C# – Difference between events and delegates and its respective applications

c++delegatesevents

I don't see advantages of using events over delegates, other than being syntactical sugar. Perhaps I am misunderstanding, but it seems that event is just a placeholder for delegate.

Would you explain to me the differences and when to use which? What are the advantages and disadvantages? Our code is heavily rooted with events, and I want to get to the bottom of it.

When would you use delegates over events and vice versa? Please state your real world experience with both, say in the production code.

Best Solution

The keyword event is a scope modifier for multicast delegates. Practical differences between this and just declaring a multicast delegate are as follows:

  • You can use event in an interface.
  • Invocation access to the multicast delegate is limited to the declaring class. The behaviour is as though the delegate were private for invocation. For the purposes of assignment, access is as specified by an explicit access modifier (eg public event).

As a matter of interest, you can apply + and - to multicast delegates, and this is the basis of the += and -= syntax for the combination assignment of delegates to events. These three snippets are equivalent:

B = new EventHandler(this.MethodB);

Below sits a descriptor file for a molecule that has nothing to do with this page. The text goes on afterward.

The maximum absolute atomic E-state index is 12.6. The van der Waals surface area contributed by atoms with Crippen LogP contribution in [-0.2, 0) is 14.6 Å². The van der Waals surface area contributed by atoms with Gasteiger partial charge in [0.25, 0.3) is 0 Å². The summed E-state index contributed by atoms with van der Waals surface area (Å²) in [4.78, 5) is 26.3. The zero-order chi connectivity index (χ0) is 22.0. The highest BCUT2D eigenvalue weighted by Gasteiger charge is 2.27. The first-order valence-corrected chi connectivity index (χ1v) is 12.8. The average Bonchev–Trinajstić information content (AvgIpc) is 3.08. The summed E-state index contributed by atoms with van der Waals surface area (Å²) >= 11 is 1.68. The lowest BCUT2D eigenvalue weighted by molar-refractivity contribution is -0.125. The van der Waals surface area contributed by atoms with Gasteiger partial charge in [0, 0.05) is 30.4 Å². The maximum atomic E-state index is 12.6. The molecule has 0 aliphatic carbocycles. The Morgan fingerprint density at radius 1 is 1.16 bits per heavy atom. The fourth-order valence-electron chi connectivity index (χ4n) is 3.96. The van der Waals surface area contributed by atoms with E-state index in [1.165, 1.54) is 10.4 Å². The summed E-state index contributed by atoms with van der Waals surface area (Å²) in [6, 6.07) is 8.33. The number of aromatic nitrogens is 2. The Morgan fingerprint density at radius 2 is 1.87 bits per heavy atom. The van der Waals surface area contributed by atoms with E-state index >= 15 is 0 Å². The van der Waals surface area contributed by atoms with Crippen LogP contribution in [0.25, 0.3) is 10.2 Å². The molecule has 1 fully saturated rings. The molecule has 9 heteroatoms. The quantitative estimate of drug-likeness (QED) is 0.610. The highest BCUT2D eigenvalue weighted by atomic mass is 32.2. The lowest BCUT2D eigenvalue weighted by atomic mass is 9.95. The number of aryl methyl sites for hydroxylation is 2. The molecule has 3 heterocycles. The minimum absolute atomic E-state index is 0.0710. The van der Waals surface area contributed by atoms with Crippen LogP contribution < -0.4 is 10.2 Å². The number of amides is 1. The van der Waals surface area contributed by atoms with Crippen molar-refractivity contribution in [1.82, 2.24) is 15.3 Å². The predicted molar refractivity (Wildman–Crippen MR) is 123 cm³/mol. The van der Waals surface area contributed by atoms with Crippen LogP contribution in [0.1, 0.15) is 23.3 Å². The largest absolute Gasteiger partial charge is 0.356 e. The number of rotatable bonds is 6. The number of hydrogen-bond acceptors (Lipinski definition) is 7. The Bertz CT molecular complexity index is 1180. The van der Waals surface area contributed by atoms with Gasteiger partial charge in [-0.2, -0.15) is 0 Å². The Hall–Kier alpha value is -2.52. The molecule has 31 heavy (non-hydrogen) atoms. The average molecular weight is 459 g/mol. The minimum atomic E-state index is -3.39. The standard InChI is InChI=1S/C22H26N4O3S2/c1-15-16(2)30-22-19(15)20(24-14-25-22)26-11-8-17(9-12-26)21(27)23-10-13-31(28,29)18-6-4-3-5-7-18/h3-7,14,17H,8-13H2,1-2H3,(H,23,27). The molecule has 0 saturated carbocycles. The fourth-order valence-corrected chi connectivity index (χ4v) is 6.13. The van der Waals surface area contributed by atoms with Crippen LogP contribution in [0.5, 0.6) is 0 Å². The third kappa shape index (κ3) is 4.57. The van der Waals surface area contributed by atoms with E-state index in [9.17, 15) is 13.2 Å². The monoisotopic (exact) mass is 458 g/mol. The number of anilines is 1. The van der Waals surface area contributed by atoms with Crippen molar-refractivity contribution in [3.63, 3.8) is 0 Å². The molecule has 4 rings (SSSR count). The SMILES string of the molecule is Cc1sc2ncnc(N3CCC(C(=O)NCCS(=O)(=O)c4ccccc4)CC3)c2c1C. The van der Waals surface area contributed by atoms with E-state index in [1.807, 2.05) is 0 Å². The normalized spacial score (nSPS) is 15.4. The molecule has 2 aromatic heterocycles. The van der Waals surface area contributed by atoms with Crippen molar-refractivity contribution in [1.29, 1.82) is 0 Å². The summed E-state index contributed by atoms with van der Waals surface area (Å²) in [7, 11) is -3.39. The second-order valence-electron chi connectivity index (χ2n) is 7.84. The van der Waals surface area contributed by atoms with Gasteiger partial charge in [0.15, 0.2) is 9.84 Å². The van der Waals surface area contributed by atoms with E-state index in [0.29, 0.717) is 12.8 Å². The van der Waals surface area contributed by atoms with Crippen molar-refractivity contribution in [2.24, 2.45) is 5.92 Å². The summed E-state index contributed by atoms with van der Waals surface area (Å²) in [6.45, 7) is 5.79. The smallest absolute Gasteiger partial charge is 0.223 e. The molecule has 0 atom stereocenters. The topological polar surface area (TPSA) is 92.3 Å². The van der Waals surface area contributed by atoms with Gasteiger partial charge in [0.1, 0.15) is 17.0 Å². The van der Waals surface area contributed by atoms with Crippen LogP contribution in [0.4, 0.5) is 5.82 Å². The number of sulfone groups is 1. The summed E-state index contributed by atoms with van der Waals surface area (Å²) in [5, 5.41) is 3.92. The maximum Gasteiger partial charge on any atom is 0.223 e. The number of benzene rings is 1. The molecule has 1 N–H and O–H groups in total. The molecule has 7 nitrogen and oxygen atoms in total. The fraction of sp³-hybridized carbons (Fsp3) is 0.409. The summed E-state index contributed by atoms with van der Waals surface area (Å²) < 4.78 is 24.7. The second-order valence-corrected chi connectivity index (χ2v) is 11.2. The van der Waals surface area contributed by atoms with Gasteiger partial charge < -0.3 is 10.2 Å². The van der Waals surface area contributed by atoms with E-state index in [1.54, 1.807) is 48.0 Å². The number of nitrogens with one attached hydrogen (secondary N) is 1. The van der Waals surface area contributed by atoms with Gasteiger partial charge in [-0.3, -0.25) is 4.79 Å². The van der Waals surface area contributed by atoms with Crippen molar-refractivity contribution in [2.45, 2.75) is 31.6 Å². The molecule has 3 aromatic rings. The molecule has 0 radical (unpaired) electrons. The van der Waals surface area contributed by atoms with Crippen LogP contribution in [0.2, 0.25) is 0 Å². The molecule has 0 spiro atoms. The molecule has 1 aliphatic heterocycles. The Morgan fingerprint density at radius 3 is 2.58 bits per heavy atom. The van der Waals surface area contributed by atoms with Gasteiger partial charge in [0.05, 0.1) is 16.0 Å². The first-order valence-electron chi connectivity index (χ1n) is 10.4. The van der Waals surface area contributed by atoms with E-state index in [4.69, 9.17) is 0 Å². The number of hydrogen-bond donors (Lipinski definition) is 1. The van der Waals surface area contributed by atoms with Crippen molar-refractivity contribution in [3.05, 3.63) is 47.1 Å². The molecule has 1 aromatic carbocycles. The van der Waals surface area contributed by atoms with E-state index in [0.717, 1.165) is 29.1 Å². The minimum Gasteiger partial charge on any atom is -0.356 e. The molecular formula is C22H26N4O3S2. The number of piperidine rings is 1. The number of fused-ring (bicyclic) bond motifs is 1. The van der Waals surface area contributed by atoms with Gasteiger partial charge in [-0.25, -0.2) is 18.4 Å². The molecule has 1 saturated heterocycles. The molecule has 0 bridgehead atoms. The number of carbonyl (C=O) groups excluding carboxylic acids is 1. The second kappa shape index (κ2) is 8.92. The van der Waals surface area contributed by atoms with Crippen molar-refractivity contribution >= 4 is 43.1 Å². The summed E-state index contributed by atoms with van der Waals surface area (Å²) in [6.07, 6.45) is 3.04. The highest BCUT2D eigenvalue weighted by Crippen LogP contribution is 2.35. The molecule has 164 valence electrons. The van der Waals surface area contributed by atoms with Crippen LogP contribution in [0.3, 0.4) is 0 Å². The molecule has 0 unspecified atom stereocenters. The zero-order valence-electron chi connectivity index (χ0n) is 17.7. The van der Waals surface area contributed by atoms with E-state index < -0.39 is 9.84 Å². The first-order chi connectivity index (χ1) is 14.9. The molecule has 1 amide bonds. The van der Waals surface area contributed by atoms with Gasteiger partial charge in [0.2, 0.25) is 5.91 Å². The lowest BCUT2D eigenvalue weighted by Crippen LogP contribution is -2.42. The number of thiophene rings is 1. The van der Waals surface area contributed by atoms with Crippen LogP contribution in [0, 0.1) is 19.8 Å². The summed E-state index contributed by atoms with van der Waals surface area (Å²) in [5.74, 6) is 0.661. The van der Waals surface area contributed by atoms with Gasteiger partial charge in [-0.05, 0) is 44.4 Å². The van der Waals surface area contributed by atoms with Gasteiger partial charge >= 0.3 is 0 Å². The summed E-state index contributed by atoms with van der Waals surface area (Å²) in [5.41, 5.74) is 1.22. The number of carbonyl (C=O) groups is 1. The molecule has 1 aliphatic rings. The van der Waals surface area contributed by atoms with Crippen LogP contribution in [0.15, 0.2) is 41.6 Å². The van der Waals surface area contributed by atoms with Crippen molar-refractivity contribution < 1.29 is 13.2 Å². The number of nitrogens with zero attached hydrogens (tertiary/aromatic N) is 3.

C = new EventHandler(this.MethodC);
A = B + C;

Sample two, illustrating both direct assignment and combination assignment.

B = new EventHandler(this.MethodB);
C = new EventHandler(this.MethodC);
A = B;
A += C;

Sample three: more familiar syntax. You are probably acquainted with the assignment of null to remove all handlers.

B = new EventHandler(this.MethodB);
C = new EventHandler(this.MethodC);
A = null;
A += B;
A += C;

Like properties, events have a full syntax that no-one ever uses. This:

class myExample 
{
  internal EventHandler eh;

  public event EventHandler OnSubmit 
  { 
    add 
    {
      eh = Delegate.Combine(eh, value) as EventHandler;
    }
    remove
    {
      eh = Delegate.Remove(eh, value) as EventHandler;
    }
  }

  ...
}

...does exactly the same as this:

class myExample 
{
  public event EventHandler OnSubmit;
}

The add and remove methods are more conspicuous in the rather stilted syntax that VB.NET uses (no operator overloads).